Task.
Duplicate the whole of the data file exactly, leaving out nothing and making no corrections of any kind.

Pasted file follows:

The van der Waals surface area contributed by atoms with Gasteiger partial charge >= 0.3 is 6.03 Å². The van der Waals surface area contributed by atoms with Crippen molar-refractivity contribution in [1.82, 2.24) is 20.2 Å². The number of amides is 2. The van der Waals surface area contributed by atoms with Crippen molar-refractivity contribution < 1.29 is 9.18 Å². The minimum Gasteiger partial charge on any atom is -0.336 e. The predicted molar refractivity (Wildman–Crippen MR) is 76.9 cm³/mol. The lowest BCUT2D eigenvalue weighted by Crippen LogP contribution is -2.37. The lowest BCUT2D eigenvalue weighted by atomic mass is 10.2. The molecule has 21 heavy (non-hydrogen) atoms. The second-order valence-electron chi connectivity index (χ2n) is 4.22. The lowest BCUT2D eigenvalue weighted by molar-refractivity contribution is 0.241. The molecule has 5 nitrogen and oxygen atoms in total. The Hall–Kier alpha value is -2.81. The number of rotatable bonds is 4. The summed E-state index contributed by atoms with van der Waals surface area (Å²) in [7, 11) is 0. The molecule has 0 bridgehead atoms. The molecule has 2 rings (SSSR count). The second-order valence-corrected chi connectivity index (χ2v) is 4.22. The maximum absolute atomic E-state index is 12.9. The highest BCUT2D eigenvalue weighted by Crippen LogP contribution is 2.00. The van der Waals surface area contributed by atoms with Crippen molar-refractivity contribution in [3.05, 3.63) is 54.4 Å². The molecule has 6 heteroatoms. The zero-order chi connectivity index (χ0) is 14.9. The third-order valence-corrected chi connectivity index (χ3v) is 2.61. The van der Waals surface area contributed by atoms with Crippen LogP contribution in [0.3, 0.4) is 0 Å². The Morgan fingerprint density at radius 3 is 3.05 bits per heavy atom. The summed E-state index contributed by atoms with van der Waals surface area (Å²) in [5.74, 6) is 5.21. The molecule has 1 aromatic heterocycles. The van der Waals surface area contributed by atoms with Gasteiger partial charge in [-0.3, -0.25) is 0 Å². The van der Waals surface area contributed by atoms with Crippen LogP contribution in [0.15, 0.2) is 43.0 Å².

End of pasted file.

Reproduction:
The van der Waals surface area contributed by atoms with Gasteiger partial charge >= 0.3 is 6.03 Å². The van der Waals surface area contributed by atoms with Crippen molar-refractivity contribution in [1.82, 2.24) is 20.2 Å². The number of amides is 2. The van der Waals surface area contributed by atoms with Crippen molar-refractivity contribution < 1.29 is 9.18 Å². The minimum Gasteiger partial charge on any atom is -0.336 e. The predicted molar refractivity (Wildman–Crippen MR) is 76.9 cm³/mol. The lowest BCUT2D eigenvalue weighted by Crippen LogP contribution is -2.37. The lowest BCUT2D eigenvalue weighted by atomic mass is 10.2. The molecule has 21 heavy (non-hydrogen) atoms. The second-order valence-electron chi connectivity index (χ2n) is 4.22. The lowest BCUT2D eigenvalue weighted by molar-refractivity contribution is 0.241. The molecule has 5 nitrogen and oxygen atoms in total. The Hall–Kier alpha value is -2.81. The number of rotatable bonds is 4. The summed E-state index contributed by atoms with van der Waals surface area (Å²) in [7, 11) is 0. The molecule has 0 bridgehead atoms. The molecule has 2 rings (SSSR count). The second-order valence-corrected chi connectivity index (χ2v) is 4.22. The maximum absolute atomic E-state index is 12.9. The highest BCUT2D eigenvalue weighted by Crippen LogP contribution is 2.00. The van der Waals surface area contributed by atoms with Crippen molar-refractivity contribution in [3.05, 3.63) is 54.4 Å². The molecule has 6 heteroatoms. The zero-order chi connectivity index (χ0) is 14.9. The third-order valence-corrected chi connectivity index (χ3v) is 2.61. The van der Waals surface area contributed by atoms with Crippen LogP contribution in [0.3, 0.4) is 0 Å². The Morgan fingerprint density at radius 3 is 3.05 bits per heavy atom. The summed E-state index contributed by atoms with van der Waals surface area (Å²) in [5.74, 6) is 5.21. The molecule has 1 aromatic heterocycles. The van der Waals surface area contributed by atoms with Gasteiger partial charge in [-0.3, -0.25) is 0 Å². The van der Waals surface area contributed by atoms with Crippen LogP contribution in [0.15, 0.2) is 43.0 Å².